[seqfan] Re: Sequence related to A180919
Robert Israel
israel at math.ubc.ca
Thu Jan 20 01:34:22 CET 2011
Maybe a "heavier-duty" number theorist would have written it this
way:
use numtheory in
A := (n::posint) ->
if n = 1 then 0
elif n = 2 then infinity
elif n mod 4 = 0 then
tau(n^2/4 - 1)/2 -1
elif n mod 4 = 2 then
tau(n^2/16 - 1/4)/2 - 1
else
tau(n^2-4)/2 - 1
end if
end use;
Robert Israel israel at math.ubc.ca
Department of Mathematics http://www.math.ubc.ca/~israel
University of British Columbia Vancouver, BC, Canada
On Wed, 19 Jan 2011, Robert Israel wrote:
> Here's a Maple procedure for this. Note that I've removed the solutions with
> k=0.
>
> A:= proc(n::posint)
> local m,f;
> uses numtheory;
> if n = 1 then return 0
> elif n = 2 then return infinity
> elif n mod 4 = 0 then
> m:= n/2;
> f:= divisors(m^2 - 1) minus {m-1,m+1}
> elif n mod 4 = 2 then
> m:= n/2;
> f:= divisors((m^2-1)/4) minus {(m-1)/2,(m+1)/2}
> else
> m:= (n-1)/2;
> f:= divisors((2*m+3)*(2*m-1)) minus {2*m+3,2*m-1}
> end if;
> nops(f)/2;
> end proc;
>
> For example:
>
>> seq([n,A(n)], n=1 .. 100);
>
> [1, 0], [2, infinity], [3, 0], [4, 0], [5, 1], [6, 0], [7, 2], [8, 1], [9,
> 1], [10, 1], [11, 2], [12, 1], [13, 3], [14, 2], [15, 1], [16, 2], [17, 3],
> [18, 2], [19, 3], [20, 2], [21, 1], [22, 3], [23, 5], [24, 1], [25, 3], [26,
> 3], [27, 2], [28, 3], [29, 3], [30, 3], [31, 3], [32, 3], [33, 3], [34, 5],
> [35, 3], [36, 1], [37, 7], [38, 5], [39, 1], [40, 3], [41, 3], [42, 3], [43,
> 5], [44, 3], [45, 1], [46, 5], [47, 8], [48, 2], [49, 3], [50, 5], [51, 2],
> [52, 5], [53, 7], [54, 3], [55, 3], [56, 3], [57, 3], [58, 7], [59, 3], [60,
> 1], [61, 5], [62, 9], [63, 3], [64, 3], [65, 5], [66, 4], [67, 7], [68, 7],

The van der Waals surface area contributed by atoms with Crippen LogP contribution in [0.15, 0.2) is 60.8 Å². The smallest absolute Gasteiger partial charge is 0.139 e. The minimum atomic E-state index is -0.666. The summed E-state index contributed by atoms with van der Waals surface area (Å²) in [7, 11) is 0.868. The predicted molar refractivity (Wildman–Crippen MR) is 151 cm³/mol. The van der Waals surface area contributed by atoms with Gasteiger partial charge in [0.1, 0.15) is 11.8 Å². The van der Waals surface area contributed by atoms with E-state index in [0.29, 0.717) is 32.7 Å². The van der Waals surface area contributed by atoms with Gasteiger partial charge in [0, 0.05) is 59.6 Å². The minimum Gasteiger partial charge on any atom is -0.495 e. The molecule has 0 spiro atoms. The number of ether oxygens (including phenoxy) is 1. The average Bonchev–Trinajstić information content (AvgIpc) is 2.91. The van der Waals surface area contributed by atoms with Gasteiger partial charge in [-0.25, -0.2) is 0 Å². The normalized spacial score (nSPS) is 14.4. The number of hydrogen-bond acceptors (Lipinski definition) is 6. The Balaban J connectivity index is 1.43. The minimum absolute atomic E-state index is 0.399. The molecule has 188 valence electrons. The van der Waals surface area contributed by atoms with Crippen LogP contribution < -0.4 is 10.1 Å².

> [69, 1], [70, 5], [71, 3], [72, 3], [73, 5], [74, 5], [75, 3], [76, 3], [77,
> 5], [78, 5], [79, 9], [80, 3], [81, 1], [82, 11], [83, 9], [84, 1], [85, 3],
> [86, 7], [87, 3], [88, 5], [89, 7], [90, 3], [91, 3], [92, 5], [93, 7], [94,
> 7], [95, 3], [96, 2], [97, 11], [98, 11], [99, 1], [100, 5]
>
>
> I don't know if we want "infinity" as the member of the sequence for n=2,
> though.
>
> Robert Israel israel at math.ubc.ca
> Department of Mathematics http://www.math.ubc.ca/~israel University of
> British Columbia Vancouver, BC, Canada
>
> On Tue, 18 Jan 2011, Robert Israel wrote:
>
>> I'm not "heavy duty" by any means, but if n is even (say n = 2*m),
>> x^2 = k^2 + 2*m*k + 1 becomes
>> (k+m+x)(k+m-x) = m^2 - 1
>> and the number of nonnegative integer solutions is the number of ways to
>> write m^2 - 1 as the (unordered) product of two nonnegative integers that
>> are either both odd (if m is even) or both even (if m is odd). For
>> example, with n=10, m=5, 24 = 2*12 = 4*6 corresponding to the solutions
>> (k=2,x=5) and (k=0,x=1), while with n=16, m=8, 63 = 1*63 = 3*21 = 7*9
>> corresponding to the solutions (k=24,x=31), (k=4,x=9) and (k=0,x=1).
>>
>> If n is odd (say n=2*m+1), x^2=k^2+(2*m+1)*k+1 becomes
>> (2*k+2*m+1-2*x)*(2*k+2*m+1+2*x) = (2*m+3)*(2*m-1)
>> and solutions correspond to ways to write (2*m+3)*(2*m-1) as the
>> product of two nonnegative odd integers. For example, with
>> n=11, m=5, 117 = 1*117 = 3*39 = 9*13 corresponding to (k=24,x=29),
>> (k=5,x=9) and (k=0,x=1).
>>
>> Robert Israel israel at math.ubc.ca
>> Department of Mathematics http://www.math.ubc.ca/~israel University
>> of British Columbia Vancouver, BC, Canada
>>
>> On Tue, 18 Jan 2011, Joerg Arndt wrote:
>>
>>> (If I understood the message correctly)
>>> I'd suggest to just create one sequence
>>> "Number of squares of the form k^2+n*k+1 where k>0."
>>>
>>> But first wait for comments from the heavy duty number theorists.
>>>
>>> * Bruno Berselli <berselli.bruno at yahoo.it> [Jan 18. 2011 17:10]:
>>>> [...]
>>>
>>>
>>> _______________________________________________
>>>
>>> Seqfan Mailing list - http://list.seqfan.eu/
>>>
>>
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